While it is legal to have just the lawyer represent you, it doesn’t leave a good impression in the court when it comes to family law – and probably not with any kind of law for that matter. Hell, it didn’t leave a good impression on me and this is with me knowing that he’s stationed outside the country in a different time zone. All it did was deepen the message that we are not worth his time and energy. And no, don’t blame the military for this one. They have a strict policy when it comes to obeying family law. They’re not preventing him from showing up, nor are they hindering him in getting paperwork done. I did him a favor by telling the lawyer that he is dyslexic and that he needed to make sure that he understands the paperwork before signing it. Maybe I shouldn’t have, but I know that my husband has a habit of just signing things without bothering to read it. This is too important and I don’t want to hear from him later that he didn’t understand, or didn’t realize, or whatever.
Anyway, once that’s settled money will be an even bigger issue than before. There will always be the back up plan of food service even though I’ve been unemployed for so damn long. Turn over rate in that industry has always been high so someone is always looking for a slot to fill. Finding a job has never been my problem. Burn out has always been my problem. It’s too easy to work ridiculous hours when hypomanic/manic. People encourage it, not realizing it’s actually part of an illness. But all that energy comes with a price and eventually you will crash. And when you crash in the workplace, there is unavoidable fall out. People expect you to continue to work those ridiculous hours you have been, not understanding why you can’t.
Hell, it wasn’t until I was diagnosed that I understood why this was happening with me. I didn’t understand why some months I could work swing shifts and double shifts everyday and other months I could barely keep up with part time. And maybe this is why we find so many people with Bipolar in the fine arts industry? Yes there are agents, publishers, and producers to deal with but for the most part the time table is yours to organize. The trick is designing a work ethic system that is consistently productive in order to get anywhere. That part is what I worry about: setting up a schedule that works for me that is still productive.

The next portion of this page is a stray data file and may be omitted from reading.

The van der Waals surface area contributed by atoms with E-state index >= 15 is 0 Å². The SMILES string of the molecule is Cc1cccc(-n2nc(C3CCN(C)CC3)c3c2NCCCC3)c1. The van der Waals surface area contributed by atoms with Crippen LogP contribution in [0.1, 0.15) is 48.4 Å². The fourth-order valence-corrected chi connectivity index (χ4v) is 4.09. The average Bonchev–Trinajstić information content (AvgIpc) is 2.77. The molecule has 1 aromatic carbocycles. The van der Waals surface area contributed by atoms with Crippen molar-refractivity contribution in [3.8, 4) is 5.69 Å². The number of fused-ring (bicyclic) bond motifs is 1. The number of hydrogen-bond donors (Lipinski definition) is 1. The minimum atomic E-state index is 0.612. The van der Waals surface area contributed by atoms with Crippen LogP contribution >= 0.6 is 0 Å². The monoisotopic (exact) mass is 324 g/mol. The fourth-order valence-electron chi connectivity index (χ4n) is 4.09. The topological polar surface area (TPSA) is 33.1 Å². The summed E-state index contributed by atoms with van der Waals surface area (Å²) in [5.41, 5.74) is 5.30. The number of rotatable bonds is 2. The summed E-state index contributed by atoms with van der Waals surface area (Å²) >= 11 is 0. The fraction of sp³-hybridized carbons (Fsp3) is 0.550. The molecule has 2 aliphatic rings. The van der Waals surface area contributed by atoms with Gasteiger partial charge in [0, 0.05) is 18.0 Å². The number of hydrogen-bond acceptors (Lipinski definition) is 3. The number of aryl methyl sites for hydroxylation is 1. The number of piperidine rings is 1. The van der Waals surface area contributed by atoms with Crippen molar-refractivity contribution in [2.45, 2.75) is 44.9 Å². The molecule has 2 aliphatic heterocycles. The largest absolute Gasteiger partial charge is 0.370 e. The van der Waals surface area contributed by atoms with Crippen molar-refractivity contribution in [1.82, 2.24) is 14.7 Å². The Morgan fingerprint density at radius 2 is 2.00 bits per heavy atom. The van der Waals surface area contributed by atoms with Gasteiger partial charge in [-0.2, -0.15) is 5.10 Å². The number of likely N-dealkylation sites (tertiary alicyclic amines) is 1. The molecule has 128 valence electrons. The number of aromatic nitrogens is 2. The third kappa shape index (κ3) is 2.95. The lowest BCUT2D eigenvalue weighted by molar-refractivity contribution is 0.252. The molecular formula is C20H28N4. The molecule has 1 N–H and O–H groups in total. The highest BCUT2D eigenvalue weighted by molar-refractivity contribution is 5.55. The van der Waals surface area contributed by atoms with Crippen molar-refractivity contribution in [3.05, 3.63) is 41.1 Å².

So far it takes me about a week to two weeks to animate a music video – and that’s with me working on it nearly every day, all day. Is that really something I want to invest time in when I also want to write? Can I do both, or must I chose one over the other?
And that’s not even getting into the allergic reaction that I had at the dinner table last night when I tried a new ready made salad from the deli. Scholar Owl mentioned that it tasted like there was lemon in there, but it didn’t register until Mom saw I was having trouble swallowing. Then my mouth started to burn and it got hard to breathe. Not a choking type of thing, but more like a seriously bad chest cold that makes you feel like you have a weight pressing down on you. I need to pay more attention.
So yes, self care has been on the forefront of my mind lately. How do you balance yourself so you don’t end up burned out? How do you reign in impulse – like while shopping? Being the genetically designed social creatures that we are, how do you get your social needs met (even when you don’t think you have those needs) successfully?
This is something I’ve been puzzling over the past few weeks while trying to find a sense of purpose for myself. What the hell do I want to do with myself now that I don’t need to invest everything into the boys and what’s the best way to go about it? It’s a different kind of chaos I’m not used to and sometimes I wonder of the real problem is my risk aversion. If so, what are the risks? That I fail in the fine arts and have to work a regular job? If I never try it and put myself out there, I will never have the chance to succeed. Logically, there is really nothing to lose.
I think for now I will stay the course and try to create a model of my own to use in vlogs. No matter how I slice it, I’m at the very bottom. I might as well try to work from home.